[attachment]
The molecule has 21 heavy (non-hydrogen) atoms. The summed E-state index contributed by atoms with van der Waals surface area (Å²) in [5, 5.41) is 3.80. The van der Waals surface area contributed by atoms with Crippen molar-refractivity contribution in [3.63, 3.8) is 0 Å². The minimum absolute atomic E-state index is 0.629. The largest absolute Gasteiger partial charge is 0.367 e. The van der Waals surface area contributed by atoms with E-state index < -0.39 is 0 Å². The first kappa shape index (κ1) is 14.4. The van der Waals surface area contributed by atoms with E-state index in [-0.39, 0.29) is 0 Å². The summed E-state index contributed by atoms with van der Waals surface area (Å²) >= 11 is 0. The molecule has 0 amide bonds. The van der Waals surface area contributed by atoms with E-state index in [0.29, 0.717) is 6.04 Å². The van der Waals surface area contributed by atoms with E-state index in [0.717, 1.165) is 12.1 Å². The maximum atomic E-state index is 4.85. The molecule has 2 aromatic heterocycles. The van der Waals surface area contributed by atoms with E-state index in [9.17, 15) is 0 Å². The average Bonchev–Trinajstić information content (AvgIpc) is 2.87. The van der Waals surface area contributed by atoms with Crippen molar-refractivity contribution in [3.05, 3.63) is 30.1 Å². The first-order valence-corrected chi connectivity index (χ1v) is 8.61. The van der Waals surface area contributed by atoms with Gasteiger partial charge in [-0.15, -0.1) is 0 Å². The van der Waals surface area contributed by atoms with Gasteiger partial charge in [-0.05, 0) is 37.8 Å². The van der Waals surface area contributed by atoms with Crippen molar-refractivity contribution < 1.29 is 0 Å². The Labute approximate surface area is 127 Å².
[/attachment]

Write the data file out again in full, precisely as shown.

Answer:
The molecule has 21 heavy (non-hydrogen) atoms. The summed E-state index contributed by atoms with van der Waals surface area (Å²) in [5, 5.41) is 3.80. The van der Waals surface area contributed by atoms with Crippen molar-refractivity contribution in [3.63, 3.8) is 0 Å². The minimum absolute atomic E-state index is 0.629. The largest absolute Gasteiger partial charge is 0.367 e. The van der Waals surface area contributed by atoms with E-state index < -0.39 is 0 Å². The first kappa shape index (κ1) is 14.4. The van der Waals surface area contributed by atoms with E-state index in [-0.39, 0.29) is 0 Å². The summed E-state index contributed by atoms with van der Waals surface area (Å²) >= 11 is 0. The molecule has 0 amide bonds. The van der Waals surface area contributed by atoms with E-state index in [0.29, 0.717) is 6.04 Å². The van der Waals surface area contributed by atoms with E-state index in [0.717, 1.165) is 12.1 Å². The maximum atomic E-state index is 4.85. The molecule has 2 aromatic heterocycles. The van der Waals surface area contributed by atoms with E-state index in [9.17, 15) is 0 Å². The average Bonchev–Trinajstić information content (AvgIpc) is 2.87. The van der Waals surface area contributed by atoms with Crippen molar-refractivity contribution in [3.05, 3.63) is 30.1 Å². The first-order valence-corrected chi connectivity index (χ1v) is 8.61. The van der Waals surface area contributed by atoms with Gasteiger partial charge in [-0.15, -0.1) is 0 Å². The van der Waals surface area contributed by atoms with Gasteiger partial charge in [-0.05, 0) is 37.8 Å². The van der Waals surface area contributed by atoms with Crippen molar-refractivity contribution < 1.29 is 0 Å². The Labute approximate surface area is 127 Å².